• In response to role confusion or identity crisis an adolescent may begin to experiment with different lifestyles (e.g. work, education or political activities). Also pressuring someone into an identity can result in rebellion in the form of establishing a negative identity, and in addition to these feelings of unhappiness.
VIth Intimacy vs Isolation (19 to 40 years)
  • The intimacy vs isolation conflicts starts around 30 yrs. of age. At this point identify vs role confusion is coming to an end.
  • Erikson believes we are isolated due to intimacy we are afraid or refection.
  • Once people have established their identities, they are ready to make long term commitments to others.
  • They become capable of forming intimate, reciprocal relationship- through close friendship, marriage and willingly make the sacrifices and compromises that such relationship requires.
  • Avoiding intimacy, fearing commitment and relationships can lead to isolation, loneliness, and sometimes depression. Success in this stage will lead to the virtue of love.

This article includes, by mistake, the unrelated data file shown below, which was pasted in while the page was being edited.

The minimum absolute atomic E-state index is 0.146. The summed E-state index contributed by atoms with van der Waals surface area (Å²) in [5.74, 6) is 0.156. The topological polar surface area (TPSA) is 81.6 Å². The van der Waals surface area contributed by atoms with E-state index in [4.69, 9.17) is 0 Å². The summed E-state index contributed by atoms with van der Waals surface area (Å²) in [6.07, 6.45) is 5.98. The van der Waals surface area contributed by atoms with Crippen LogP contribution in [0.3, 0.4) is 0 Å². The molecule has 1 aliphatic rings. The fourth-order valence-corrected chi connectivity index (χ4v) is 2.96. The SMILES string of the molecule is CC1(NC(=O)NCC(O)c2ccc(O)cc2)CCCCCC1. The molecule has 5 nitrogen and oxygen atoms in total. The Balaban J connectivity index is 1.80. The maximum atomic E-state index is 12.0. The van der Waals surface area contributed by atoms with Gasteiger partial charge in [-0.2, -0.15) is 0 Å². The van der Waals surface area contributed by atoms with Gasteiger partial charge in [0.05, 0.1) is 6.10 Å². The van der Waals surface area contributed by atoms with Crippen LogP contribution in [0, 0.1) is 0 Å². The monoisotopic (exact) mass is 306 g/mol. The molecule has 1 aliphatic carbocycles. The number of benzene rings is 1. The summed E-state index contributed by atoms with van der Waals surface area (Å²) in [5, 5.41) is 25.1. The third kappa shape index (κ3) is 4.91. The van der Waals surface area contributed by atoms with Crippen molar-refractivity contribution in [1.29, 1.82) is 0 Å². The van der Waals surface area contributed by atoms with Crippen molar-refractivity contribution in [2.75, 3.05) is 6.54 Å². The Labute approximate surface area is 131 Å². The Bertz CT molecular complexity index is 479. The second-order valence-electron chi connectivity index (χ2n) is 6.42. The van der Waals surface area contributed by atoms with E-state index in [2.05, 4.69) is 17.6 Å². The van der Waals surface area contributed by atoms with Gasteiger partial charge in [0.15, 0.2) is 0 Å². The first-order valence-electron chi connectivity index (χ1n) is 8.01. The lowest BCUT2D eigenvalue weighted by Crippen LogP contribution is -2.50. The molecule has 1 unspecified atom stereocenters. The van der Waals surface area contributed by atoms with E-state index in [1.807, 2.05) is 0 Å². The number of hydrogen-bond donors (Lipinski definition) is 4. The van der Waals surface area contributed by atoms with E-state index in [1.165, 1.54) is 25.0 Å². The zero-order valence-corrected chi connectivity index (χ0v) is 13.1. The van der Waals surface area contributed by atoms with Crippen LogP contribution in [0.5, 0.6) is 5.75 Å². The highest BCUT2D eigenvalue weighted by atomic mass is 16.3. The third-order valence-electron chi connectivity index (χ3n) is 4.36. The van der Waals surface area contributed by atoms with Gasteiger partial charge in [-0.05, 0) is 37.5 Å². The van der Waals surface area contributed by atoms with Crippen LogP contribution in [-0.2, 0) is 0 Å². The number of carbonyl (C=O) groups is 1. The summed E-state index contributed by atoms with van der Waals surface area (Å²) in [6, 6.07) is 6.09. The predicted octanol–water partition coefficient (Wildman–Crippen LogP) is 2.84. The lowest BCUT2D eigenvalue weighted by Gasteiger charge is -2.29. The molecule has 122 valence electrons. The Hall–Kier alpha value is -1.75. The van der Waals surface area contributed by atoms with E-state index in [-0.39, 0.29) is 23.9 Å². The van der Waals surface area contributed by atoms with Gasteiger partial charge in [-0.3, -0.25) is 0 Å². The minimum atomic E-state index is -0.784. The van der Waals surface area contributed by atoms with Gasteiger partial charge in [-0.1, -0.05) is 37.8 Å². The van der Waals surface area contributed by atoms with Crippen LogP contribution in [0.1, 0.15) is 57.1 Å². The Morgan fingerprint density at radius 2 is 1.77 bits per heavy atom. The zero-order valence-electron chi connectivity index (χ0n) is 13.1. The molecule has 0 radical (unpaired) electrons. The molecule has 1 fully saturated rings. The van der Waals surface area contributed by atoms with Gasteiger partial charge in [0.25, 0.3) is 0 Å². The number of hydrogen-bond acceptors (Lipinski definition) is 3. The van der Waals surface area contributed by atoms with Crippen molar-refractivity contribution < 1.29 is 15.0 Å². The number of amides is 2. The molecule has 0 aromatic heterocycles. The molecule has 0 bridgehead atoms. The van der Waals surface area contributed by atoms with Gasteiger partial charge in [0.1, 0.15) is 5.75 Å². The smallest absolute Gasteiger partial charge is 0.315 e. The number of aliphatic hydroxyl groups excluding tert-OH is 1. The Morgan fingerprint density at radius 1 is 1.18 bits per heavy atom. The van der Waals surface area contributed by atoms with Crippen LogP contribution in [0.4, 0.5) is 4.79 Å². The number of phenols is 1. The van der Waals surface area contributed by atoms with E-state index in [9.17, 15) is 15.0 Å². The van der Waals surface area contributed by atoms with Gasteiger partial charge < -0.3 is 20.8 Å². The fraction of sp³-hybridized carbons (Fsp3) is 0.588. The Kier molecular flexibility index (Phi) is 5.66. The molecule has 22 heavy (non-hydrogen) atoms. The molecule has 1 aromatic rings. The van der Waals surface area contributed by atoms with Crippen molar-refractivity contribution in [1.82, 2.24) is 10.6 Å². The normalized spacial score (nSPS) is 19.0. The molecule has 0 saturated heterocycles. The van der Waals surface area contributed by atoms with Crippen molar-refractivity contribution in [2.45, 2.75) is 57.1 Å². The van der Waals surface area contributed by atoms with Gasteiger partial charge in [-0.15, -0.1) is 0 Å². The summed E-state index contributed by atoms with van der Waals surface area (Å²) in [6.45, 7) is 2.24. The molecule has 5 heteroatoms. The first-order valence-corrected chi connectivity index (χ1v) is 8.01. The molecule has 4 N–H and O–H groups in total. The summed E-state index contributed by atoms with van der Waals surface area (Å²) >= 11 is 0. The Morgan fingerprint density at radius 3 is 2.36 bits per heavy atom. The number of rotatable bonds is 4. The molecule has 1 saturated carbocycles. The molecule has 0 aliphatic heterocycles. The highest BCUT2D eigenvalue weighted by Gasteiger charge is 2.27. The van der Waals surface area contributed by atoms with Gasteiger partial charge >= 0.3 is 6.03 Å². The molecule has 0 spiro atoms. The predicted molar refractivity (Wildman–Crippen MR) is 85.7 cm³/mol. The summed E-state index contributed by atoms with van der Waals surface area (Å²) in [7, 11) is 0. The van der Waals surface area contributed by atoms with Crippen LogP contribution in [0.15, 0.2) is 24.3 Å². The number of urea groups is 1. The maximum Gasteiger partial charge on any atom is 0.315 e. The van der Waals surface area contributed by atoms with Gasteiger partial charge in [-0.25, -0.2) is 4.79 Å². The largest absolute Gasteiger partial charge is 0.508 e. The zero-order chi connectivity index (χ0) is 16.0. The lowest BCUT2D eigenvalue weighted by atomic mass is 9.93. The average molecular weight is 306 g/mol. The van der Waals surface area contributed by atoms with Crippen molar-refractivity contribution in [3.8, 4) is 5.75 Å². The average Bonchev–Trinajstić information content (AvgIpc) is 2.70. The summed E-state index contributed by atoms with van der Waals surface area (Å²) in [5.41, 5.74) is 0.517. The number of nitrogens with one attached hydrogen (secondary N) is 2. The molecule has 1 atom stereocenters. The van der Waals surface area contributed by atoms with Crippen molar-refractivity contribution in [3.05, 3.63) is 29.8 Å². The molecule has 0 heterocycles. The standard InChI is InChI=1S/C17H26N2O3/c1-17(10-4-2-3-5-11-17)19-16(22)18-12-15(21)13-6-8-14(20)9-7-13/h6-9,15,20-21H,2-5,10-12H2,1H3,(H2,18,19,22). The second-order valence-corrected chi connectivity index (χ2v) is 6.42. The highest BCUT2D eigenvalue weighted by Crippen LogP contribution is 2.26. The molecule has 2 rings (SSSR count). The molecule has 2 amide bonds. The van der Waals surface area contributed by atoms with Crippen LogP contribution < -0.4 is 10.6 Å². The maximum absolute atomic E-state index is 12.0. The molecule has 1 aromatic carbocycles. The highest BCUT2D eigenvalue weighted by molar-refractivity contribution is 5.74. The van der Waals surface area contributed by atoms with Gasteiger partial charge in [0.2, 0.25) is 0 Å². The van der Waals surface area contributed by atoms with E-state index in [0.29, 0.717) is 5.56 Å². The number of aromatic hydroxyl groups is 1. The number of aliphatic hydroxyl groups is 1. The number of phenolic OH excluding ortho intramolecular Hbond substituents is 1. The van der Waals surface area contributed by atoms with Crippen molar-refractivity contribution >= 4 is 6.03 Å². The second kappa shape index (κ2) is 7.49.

• Successful completion of this stage can lead to comfortable relationships and a sense of commitment, safety, and care within a relationship.
VIIth Generativity vs Stagnation (40 to 65 years)
  • Generativity is concerned with establishing and guiding the next generation. Socially valued work and disciplines are expression of generativity simply having children or wanting children does not in and of itself achieves generality.
  • An individual work for the betterment of society that develops a sense of generatively and productivity.
  • In contrast if a person is self centered and unable or unwilling to help society more forward develop feeling of stagnation.
VIIIth Ego integrity Vs Despair (65 and onward)
  • As individual grow older (65 years and over) and become senior citizens, he tend to slow down productivity, and explore life as a retired person. It is during this time that he contemplate his accomplishments and able to develop integrity if he see himself as leading a successful life.
  • Erik Erickson believed if we see our lives as unproductive, feel guilt about our pasts, or feel that we did not accomplish our life goals, we become dissatisfied with life and develop despair, often leading to depression and hopelessness.
  • Success in this stage will lead to the virtue of wisdom. Wisdom enables a person to look back on their life with a sense of closure and completeness, and also accept death without fear.